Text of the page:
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Zmeselo
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Posts: 28354
Joined: 30 Jul 2010, 20:43

Still same ole- same ole, from the US.

Post by Zmeselo » 10 Jan 2022, 16:45



AFRICA
Biden raises concerns over Ethiopia airstrikes in call with prime minister

US president raises concerns 'ongoing hostilities, including recent air strikes, continue to cause civilian casualties'

Michael Hernandez

https://www.aa.com.tr/en/africa/biden-r ... er/2470361#

10.01.2022



WASHINGTON

US President Joe Biden raised concerns over Ethiopia's continued airstrikes in the country's north during a telephone call with Prime Minister Abiy Ahmed, the White House said on Monday.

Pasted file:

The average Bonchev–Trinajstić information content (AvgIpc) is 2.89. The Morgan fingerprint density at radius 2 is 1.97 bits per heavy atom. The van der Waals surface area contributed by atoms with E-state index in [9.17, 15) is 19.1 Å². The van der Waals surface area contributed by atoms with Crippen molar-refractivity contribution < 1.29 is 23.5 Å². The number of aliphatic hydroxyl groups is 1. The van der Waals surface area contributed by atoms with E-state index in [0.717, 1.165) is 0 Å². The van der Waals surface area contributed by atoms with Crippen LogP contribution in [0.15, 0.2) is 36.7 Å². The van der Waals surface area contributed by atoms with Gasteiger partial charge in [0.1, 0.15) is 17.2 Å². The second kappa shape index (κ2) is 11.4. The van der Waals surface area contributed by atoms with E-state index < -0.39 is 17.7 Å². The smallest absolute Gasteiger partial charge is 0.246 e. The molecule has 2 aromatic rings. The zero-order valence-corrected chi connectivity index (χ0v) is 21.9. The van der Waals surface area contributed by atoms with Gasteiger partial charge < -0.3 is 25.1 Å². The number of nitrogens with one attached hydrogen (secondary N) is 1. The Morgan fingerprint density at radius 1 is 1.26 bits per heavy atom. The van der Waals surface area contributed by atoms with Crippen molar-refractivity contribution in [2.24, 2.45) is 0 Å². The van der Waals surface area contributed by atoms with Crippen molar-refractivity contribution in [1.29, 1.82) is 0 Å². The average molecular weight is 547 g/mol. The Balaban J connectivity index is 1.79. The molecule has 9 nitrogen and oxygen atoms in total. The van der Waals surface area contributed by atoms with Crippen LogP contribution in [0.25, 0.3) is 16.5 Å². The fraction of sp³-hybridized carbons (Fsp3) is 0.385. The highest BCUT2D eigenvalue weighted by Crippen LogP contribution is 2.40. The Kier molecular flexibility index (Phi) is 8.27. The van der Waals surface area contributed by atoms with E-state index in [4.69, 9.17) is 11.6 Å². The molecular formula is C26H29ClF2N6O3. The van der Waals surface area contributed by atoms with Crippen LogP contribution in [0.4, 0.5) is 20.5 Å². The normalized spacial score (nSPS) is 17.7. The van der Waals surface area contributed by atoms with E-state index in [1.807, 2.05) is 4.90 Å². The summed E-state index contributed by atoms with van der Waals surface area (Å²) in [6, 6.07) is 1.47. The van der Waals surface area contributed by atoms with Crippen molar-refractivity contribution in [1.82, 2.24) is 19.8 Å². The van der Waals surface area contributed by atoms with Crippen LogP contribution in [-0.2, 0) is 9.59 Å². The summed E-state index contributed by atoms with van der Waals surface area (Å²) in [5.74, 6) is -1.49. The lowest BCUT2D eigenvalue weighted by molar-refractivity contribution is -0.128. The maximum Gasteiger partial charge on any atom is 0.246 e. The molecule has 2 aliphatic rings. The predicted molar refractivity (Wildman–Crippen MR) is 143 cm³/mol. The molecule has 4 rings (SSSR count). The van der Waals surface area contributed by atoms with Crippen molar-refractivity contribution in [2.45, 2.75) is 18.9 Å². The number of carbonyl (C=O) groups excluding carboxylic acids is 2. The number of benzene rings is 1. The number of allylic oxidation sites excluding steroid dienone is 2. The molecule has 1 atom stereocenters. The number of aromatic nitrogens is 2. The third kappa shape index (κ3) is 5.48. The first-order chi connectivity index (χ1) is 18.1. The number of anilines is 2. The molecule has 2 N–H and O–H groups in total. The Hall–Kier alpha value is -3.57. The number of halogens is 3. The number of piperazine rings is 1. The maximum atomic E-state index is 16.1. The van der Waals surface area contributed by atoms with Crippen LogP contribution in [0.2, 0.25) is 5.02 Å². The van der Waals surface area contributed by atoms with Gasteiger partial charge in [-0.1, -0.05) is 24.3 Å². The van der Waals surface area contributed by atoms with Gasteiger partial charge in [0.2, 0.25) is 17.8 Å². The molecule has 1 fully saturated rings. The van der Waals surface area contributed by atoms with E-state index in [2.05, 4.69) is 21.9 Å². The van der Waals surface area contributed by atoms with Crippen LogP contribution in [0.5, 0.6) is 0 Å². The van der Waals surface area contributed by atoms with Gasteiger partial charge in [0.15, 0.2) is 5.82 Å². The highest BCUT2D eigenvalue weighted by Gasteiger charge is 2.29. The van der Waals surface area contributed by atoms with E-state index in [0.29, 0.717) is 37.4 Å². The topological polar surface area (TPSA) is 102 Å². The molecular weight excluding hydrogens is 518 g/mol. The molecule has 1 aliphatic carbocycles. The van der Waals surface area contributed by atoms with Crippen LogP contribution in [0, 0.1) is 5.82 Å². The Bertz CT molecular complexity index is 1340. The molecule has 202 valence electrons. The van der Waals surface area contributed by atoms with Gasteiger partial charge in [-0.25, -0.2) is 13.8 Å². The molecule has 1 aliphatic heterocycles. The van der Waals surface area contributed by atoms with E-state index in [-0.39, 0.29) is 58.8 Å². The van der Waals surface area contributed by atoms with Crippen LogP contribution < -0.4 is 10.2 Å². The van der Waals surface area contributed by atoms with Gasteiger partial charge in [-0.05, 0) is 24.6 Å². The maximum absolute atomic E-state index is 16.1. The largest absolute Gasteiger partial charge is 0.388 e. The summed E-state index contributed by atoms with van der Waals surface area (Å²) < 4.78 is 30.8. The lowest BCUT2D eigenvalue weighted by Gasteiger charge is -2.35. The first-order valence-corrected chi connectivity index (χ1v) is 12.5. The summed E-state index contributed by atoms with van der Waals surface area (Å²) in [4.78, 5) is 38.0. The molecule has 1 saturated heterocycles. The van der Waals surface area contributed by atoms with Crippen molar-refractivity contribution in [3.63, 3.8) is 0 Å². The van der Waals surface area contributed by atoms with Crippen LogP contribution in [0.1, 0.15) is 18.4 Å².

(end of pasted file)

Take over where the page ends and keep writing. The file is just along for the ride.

Biden
expressed concern that the ongoing hostilities, including recent air strikes, continue to cause civilian casualties and suffering, and he reaffirmed the U.S. commitment to work alongside the African Union and regional partners to help Ethiopians peacefully resolve the conflict,
it said in a statement.
Both leaders underscored the importance of the U.S.-Ethiopia relationship, the potential to strengthen cooperation on a range of issues, and the need for concrete progress to resolve the conflict,
it added.

An air raid by Ethiopian forces killed 56 people, including children, and left at least 30 others injured in a camp in northern Ethiopia's Tigray region on Saturday. The facility housed internally displaced persons (IDP), according to the Tigray People's Liberation Front (TPLF).

Media reports that quoted aid workers also widely reported the attack near the border with Eritrea, saying that the number is likely to increase because of a lack of medical supplies in Tigray which has been under government aid blockade for months.

The attack comes after TPLF fighters withdrew to their borders in December to give room for the international community to push for a peace process.